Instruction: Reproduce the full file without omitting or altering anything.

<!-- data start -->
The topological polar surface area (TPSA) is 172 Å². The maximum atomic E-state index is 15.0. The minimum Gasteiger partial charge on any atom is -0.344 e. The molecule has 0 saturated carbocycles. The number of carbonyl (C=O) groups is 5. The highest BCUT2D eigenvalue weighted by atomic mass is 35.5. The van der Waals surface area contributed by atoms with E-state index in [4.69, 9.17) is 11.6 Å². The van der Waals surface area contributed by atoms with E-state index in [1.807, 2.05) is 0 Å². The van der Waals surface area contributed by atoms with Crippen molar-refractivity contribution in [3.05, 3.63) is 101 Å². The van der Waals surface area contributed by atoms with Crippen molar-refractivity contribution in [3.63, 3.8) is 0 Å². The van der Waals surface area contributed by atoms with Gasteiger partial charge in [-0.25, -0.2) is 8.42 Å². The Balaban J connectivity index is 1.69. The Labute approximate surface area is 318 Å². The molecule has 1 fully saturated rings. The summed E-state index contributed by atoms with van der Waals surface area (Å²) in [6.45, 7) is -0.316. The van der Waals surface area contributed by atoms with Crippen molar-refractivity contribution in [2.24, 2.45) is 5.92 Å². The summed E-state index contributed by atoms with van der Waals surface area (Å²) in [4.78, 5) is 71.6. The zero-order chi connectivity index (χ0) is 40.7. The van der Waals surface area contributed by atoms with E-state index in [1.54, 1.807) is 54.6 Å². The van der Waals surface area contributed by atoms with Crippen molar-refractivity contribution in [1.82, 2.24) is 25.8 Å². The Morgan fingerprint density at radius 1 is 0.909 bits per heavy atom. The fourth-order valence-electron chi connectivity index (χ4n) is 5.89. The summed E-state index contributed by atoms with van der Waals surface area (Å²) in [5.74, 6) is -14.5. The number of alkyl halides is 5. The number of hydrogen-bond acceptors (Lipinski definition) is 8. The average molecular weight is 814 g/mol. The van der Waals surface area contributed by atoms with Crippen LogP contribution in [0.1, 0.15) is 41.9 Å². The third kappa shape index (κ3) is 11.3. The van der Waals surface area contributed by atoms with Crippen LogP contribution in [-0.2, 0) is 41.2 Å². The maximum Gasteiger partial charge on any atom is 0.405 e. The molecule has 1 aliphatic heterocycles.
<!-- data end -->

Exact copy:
The topological polar surface area (TPSA) is 172 Å². The maximum atomic E-state index is 15.0. The minimum Gasteiger partial charge on any atom is -0.344 e. The molecule has 0 saturated carbocycles. The number of carbonyl (C=O) groups is 5. The highest BCUT2D eigenvalue weighted by atomic mass is 35.5. The van der Waals surface area contributed by atoms with E-state index in [4.69, 9.17) is 11.6 Å². The van der Waals surface area contributed by atoms with E-state index in [1.807, 2.05) is 0 Å². The van der Waals surface area contributed by atoms with Crippen molar-refractivity contribution in [3.05, 3.63) is 101 Å². The van der Waals surface area contributed by atoms with Crippen molar-refractivity contribution in [3.63, 3.8) is 0 Å². The van der Waals surface area contributed by atoms with Gasteiger partial charge in [-0.25, -0.2) is 8.42 Å². The Balaban J connectivity index is 1.69. The Labute approximate surface area is 318 Å². The molecule has 1 fully saturated rings. The summed E-state index contributed by atoms with van der Waals surface area (Å²) in [6.45, 7) is -0.316. The van der Waals surface area contributed by atoms with Crippen molar-refractivity contribution in [2.24, 2.45) is 5.92 Å². The summed E-state index contributed by atoms with van der Waals surface area (Å²) in [4.78, 5) is 71.6. The zero-order chi connectivity index (χ0) is 40.7. The van der Waals surface area contributed by atoms with E-state index in [1.54, 1.807) is 54.6 Å². The van der Waals surface area contributed by atoms with Crippen molar-refractivity contribution in [1.82, 2.24) is 25.8 Å². The Morgan fingerprint density at radius 1 is 0.909 bits per heavy atom. The fourth-order valence-electron chi connectivity index (χ4n) is 5.89. The summed E-state index contributed by atoms with van der Waals surface area (Å²) in [5.74, 6) is -14.5. The number of alkyl halides is 5. The number of hydrogen-bond acceptors (Lipinski definition) is 8. The average molecular weight is 814 g/mol. The van der Waals surface area contributed by atoms with Crippen LogP contribution in [0.1, 0.15) is 41.9 Å². The third kappa shape index (κ3) is 11.3. The van der Waals surface area contributed by atoms with Crippen LogP contribution in [-0.2, 0) is 41.2 Å². The maximum Gasteiger partial charge on any atom is 0.405 e. The molecule has 1 aliphatic heterocycles.